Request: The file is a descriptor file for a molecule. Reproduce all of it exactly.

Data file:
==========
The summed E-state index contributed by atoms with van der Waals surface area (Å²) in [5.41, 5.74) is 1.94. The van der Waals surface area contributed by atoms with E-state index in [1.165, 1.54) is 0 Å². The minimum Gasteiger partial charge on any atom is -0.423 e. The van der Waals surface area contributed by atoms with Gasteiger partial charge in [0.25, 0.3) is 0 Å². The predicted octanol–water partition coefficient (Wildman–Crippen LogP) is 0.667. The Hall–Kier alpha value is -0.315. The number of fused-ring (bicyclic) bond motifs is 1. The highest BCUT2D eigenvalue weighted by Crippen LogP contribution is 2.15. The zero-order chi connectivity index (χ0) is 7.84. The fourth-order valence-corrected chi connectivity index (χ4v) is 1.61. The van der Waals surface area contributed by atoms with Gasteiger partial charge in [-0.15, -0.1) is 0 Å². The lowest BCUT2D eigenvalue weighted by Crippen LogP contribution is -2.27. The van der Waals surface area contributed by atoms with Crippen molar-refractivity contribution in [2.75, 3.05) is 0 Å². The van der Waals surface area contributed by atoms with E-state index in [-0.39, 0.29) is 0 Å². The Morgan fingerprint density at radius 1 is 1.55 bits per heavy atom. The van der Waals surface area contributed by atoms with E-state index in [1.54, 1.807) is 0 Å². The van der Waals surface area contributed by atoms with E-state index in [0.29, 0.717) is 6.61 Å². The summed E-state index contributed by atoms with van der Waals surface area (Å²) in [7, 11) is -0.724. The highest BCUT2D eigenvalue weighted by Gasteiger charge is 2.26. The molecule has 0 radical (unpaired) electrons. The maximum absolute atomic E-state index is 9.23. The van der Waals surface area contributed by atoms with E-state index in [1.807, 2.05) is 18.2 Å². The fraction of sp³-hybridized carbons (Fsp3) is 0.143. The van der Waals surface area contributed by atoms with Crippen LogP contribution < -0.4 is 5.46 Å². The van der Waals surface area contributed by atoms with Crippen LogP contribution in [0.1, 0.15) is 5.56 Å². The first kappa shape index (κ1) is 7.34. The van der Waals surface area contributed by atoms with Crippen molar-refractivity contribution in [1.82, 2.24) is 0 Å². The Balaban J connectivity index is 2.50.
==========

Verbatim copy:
The summed E-state index contributed by atoms with van der Waals surface area (Å²) in [5.41, 5.74) is 1.94. The van der Waals surface area contributed by atoms with E-state index in [1.165, 1.54) is 0 Å². The minimum Gasteiger partial charge on any atom is -0.423 e. The van der Waals surface area contributed by atoms with Gasteiger partial charge in [0.25, 0.3) is 0 Å². The predicted octanol–water partition coefficient (Wildman–Crippen LogP) is 0.667. The Hall–Kier alpha value is -0.315. The number of fused-ring (bicyclic) bond motifs is 1. The highest BCUT2D eigenvalue weighted by Crippen LogP contribution is 2.15. The zero-order chi connectivity index (χ0) is 7.84. The fourth-order valence-corrected chi connectivity index (χ4v) is 1.61. The van der Waals surface area contributed by atoms with Gasteiger partial charge in [-0.15, -0.1) is 0 Å². The lowest BCUT2D eigenvalue weighted by Crippen LogP contribution is -2.27. The van der Waals surface area contributed by atoms with Crippen molar-refractivity contribution in [2.75, 3.05) is 0 Å². The van der Waals surface area contributed by atoms with E-state index in [-0.39, 0.29) is 0 Å². The Morgan fingerprint density at radius 1 is 1.55 bits per heavy atom. The van der Waals surface area contributed by atoms with E-state index in [1.54, 1.807) is 0 Å². The van der Waals surface area contributed by atoms with E-state index in [0.29, 0.717) is 6.61 Å². The summed E-state index contributed by atoms with van der Waals surface area (Å²) in [7, 11) is -0.724. The highest BCUT2D eigenvalue weighted by Gasteiger charge is 2.26. The molecule has 0 radical (unpaired) electrons. The maximum absolute atomic E-state index is 9.23. The van der Waals surface area contributed by atoms with E-state index in [1.807, 2.05) is 18.2 Å². The fraction of sp³-hybridized carbons (Fsp3) is 0.143. The van der Waals surface area contributed by atoms with Crippen LogP contribution < -0.4 is 5.46 Å². The van der Waals surface area contributed by atoms with Crippen LogP contribution in [0.1, 0.15) is 5.56 Å². The first kappa shape index (κ1) is 7.34. The van der Waals surface area contributed by atoms with Crippen molar-refractivity contribution in [1.82, 2.24) is 0 Å². The Balaban J connectivity index is 2.50.